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Snake River to open for spring chinook

Imnaha River season still tentative

April 30, 2013

ENTERPRISE, Ore. – The Oregon Department of Fish and Wildlife will open the upper Snake River for spring chinook fishing on Saturday, May 4 under the following regulations:

  • Open to sport fishing seven days a week from Dug Bar Boat Ramp to the deadline below Hells Canyon Dam.  The fishery will remain open until a notice of closure is announced.

  • The daily bag limit is four adipose fin-clipped spring chinook salmon (adult and jacks) per day, no more than one can be an adult salmon more than 24-inches long. Anglers must stop fishing for salmon for the day when they have kept four jack salmon (equal to or less than 24-inches long) or one adult salmon, whichever comes first.

  • Only barbless hooks may be used. Anglers are reminded to consult the 2013 Oregon Sport Fishing Regulations for other applicable regulations.

ODFW and Idaho Fish and Game fishery managers, who co-manage Snake River sport fisheries, delayed opening the season this year because fish counts at mainstem Columbia River dams are smaller than expected.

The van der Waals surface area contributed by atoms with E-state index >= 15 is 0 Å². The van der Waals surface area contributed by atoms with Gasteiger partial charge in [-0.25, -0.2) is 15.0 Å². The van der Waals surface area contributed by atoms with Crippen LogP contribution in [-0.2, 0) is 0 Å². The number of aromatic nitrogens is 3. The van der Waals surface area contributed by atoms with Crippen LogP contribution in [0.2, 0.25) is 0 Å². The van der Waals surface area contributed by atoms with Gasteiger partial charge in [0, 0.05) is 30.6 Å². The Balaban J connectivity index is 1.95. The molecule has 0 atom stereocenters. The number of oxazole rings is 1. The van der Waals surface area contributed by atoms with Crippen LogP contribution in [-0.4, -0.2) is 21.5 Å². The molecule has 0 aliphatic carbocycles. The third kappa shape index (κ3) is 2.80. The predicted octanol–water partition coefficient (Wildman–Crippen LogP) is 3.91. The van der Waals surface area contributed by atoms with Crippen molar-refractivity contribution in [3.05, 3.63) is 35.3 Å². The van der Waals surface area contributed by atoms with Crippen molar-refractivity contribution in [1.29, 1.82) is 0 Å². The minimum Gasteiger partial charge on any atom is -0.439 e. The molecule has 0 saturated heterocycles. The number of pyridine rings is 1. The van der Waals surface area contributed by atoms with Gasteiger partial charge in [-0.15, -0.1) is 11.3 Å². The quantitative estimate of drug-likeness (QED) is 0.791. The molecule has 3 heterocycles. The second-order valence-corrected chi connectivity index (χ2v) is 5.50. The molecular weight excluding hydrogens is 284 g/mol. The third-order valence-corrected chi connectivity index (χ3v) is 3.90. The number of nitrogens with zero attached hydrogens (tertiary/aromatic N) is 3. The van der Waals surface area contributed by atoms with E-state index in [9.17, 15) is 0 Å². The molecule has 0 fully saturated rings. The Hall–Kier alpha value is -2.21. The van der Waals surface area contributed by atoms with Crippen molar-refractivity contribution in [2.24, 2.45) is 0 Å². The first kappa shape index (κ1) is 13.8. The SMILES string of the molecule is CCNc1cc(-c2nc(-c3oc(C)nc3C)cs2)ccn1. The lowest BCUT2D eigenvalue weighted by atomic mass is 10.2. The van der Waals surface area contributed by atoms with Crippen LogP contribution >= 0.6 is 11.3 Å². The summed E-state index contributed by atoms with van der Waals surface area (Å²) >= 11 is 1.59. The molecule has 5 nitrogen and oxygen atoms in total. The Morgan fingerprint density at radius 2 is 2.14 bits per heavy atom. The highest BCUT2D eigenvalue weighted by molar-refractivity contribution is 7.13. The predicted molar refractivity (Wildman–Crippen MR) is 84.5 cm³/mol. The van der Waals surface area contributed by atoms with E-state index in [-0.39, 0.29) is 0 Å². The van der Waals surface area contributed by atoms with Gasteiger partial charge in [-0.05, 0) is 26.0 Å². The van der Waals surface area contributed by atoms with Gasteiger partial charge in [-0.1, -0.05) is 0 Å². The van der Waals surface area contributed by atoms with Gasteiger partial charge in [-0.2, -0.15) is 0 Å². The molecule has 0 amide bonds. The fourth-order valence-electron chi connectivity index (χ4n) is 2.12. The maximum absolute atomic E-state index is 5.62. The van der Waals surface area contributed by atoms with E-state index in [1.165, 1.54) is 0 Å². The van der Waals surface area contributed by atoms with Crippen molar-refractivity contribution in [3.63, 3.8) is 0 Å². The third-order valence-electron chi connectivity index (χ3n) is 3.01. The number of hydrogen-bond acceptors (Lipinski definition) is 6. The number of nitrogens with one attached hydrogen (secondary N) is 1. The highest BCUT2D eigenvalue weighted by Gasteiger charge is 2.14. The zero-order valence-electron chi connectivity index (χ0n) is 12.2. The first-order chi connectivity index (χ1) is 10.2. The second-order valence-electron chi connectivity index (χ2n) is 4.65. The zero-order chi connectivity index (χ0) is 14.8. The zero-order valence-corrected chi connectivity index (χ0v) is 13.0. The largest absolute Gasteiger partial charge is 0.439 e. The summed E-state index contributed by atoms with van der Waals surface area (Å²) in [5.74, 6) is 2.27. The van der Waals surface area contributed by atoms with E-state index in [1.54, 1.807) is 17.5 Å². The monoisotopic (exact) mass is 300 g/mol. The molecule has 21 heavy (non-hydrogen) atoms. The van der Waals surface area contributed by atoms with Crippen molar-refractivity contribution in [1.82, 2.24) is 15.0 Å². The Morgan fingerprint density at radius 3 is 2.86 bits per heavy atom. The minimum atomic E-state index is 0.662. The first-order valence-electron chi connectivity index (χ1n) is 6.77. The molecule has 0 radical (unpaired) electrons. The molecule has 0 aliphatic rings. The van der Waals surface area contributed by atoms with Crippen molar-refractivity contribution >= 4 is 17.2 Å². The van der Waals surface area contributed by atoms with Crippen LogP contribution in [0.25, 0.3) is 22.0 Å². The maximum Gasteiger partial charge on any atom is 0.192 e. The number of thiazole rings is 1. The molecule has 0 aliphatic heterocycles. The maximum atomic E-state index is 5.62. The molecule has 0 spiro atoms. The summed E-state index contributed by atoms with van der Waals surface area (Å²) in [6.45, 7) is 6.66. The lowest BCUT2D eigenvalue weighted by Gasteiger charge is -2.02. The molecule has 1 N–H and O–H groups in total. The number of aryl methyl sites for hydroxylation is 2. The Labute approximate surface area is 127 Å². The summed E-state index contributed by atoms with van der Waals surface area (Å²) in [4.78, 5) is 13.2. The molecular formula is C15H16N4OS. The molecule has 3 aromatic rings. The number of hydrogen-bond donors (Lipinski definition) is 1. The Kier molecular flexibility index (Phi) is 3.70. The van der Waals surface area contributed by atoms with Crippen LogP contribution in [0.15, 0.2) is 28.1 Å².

“We are anticipating a much smaller harvest quota this year” said Jeff Yanke, ODFW district fish biologist in Enterprise.  “Anglers should be prepared for sudden changes, including a closure.”

Season changes and closures announcements will be posted on the ODFW website and released through local news outlets.

In local tributaries, Oregon fishery managers plan to open the Imnaha River, but not the Wallowa, for chinook salmon this year.  Managers are expecting an especially low return to the Wallowa River this year, with not enough hatchery fish to sustain a fishery, Yanke said.

“Our forecasts indicate an adequate return to the Imnaha, but the decision to open the fishery entirely depends on what we see crossing the lower Columbia dams”, Yanke said.  Fishery managers track salmon returns using PIT-tags that are implanted in juvenile salmon before they migrate to the ocean.

Chinook salmon that return to the Imnaha River typically migrate much later than other salmon stocks in northeast Oregon, and Yanke predicts it will be another month before fisheries are decided.

“We will be tracking the returns very carefully,” he said. “Whenever we can responsibly offer these great fishing opportunities, we want to do so.”



Jeff Yanke (541) 426-3279
Jessica Sall (503) 947-6023

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